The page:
When WH is present without raised inflammatory markers, TTH must be considered in the differential diagnosis [16]. TTH is known to have a very different therapy and prognosis. The presence of WH during the night and an absence of efficacy of drugs commonly used for TTH should represent important warnings. In our experience, WH (when is a GCA manifestation) is always associated with subclinical involvement of other medium and large-size vessels but no vascular symptom was clinically observed when diagnosis of GCA was made. The very small size of our cohort is a limitation. Therefore the data presented deserve to be confirmed on data from multicenter cohorts. Nevertheless, in consideration of the close relationship between GCA and PMR, WH of recent onset – even if not associated with raised inflammatory markers in PMR patient – should be considered as a possible manifestation of overlapping GCA and specific diagnostic investigations implemented [17, 18].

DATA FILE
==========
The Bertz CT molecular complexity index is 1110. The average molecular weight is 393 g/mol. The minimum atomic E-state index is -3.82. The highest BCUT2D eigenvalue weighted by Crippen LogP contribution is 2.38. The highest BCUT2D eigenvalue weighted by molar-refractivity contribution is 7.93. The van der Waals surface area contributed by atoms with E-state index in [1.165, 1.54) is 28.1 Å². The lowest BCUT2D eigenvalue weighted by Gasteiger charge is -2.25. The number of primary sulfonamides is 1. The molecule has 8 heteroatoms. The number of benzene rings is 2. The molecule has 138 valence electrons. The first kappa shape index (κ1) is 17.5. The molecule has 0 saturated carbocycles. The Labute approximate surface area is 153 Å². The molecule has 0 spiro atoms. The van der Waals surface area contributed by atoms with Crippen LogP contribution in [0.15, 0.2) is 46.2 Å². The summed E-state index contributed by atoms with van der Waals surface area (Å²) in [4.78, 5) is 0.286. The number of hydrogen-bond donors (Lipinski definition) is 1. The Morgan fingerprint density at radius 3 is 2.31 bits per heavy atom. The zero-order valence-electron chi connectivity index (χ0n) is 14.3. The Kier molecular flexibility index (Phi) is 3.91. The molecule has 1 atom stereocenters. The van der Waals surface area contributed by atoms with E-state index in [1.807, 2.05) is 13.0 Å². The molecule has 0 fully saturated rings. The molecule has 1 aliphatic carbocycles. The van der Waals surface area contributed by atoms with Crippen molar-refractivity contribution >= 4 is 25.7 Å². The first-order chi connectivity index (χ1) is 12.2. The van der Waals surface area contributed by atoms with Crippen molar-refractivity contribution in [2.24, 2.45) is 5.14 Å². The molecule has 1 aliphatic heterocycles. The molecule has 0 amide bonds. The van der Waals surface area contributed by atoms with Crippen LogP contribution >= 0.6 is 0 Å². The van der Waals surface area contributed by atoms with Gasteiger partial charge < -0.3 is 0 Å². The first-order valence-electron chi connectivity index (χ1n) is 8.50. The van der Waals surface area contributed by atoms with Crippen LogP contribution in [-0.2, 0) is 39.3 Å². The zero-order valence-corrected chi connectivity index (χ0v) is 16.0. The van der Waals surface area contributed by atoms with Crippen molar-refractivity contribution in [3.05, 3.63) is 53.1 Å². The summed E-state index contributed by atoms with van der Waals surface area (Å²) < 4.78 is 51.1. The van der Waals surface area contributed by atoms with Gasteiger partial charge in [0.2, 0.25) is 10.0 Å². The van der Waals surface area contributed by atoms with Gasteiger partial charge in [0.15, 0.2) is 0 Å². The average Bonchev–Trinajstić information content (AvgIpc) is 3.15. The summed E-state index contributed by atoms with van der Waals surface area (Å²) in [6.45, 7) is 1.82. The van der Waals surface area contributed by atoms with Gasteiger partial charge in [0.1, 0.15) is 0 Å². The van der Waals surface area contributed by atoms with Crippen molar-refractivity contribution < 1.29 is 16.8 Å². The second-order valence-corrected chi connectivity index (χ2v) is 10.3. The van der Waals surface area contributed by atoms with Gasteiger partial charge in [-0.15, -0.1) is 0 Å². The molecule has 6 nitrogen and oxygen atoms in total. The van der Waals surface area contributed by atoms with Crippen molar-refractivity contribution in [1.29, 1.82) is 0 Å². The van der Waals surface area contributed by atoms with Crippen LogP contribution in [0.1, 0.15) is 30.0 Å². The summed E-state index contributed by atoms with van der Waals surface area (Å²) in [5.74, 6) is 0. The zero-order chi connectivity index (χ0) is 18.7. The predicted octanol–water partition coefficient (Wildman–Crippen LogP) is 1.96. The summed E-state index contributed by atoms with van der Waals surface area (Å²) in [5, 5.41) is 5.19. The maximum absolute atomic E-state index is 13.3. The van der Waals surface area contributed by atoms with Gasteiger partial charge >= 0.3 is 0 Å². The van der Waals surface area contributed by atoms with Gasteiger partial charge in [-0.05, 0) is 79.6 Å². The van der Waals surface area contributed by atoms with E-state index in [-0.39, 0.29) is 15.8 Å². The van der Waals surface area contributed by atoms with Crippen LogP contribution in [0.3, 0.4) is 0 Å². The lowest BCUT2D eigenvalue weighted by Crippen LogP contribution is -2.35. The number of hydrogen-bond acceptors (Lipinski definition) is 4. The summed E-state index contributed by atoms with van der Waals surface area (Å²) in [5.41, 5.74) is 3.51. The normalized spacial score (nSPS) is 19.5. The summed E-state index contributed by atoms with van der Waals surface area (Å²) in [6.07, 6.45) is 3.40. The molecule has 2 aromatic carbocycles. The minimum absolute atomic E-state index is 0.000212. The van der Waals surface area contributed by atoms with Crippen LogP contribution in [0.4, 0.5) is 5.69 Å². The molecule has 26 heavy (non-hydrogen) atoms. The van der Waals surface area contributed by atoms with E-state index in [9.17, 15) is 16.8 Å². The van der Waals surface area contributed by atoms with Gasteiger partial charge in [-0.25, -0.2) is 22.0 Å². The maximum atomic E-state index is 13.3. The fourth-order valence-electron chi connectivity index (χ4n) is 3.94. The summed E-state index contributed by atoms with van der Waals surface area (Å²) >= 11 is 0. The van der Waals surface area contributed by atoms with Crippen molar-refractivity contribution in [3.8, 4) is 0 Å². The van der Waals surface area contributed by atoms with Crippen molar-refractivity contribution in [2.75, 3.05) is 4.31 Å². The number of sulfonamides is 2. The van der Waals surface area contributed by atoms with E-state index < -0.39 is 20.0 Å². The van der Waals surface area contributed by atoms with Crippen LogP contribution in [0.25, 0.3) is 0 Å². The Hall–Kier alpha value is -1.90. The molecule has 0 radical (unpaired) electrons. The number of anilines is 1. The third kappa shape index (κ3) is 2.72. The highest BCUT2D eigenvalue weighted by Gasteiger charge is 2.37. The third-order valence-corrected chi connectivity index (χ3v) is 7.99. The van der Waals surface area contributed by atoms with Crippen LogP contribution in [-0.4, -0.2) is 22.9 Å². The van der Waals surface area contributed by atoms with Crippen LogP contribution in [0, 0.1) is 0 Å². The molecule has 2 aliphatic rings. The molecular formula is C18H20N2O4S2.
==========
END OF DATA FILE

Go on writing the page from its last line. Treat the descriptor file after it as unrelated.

The possibility that WH without TA involvement can be a favorable prognostic factor for the onset of vision loss should be evaluated in broader statistics.


The author thanks Dr. Maria Natale and Dr. Raffaele Cioffi for their valuable collaboration when they worked in the rheumatologic outpatient clinic of hospital “Mariano Lauro”; Dr. Giuseppe Fiorentino, who conducted all TA CDS; Dr. Giacomo Visco, chief of Neurological Outpatient Clinic of “Mariano Lauro” for some helpful tips on TTS.

The author declare no conflict of interest.


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Copyright: © 2016 Narodowy Instytut Geriatrii, Reumatologii i Rehabilitacji w Warszawie. This is an Open Access article distributed under the terms of the Creative Commons Attribution-NonCommercial-ShareAlike 4.0 International (CC BY-NC-SA 4.0) License (http://creativecommons.org/licenses/by-nc-sa/4.0/), allowing third parties to copy and redistribute the material in any medium or format and to remix, transform, and build upon the material, provided the original work is properly cited and states its license.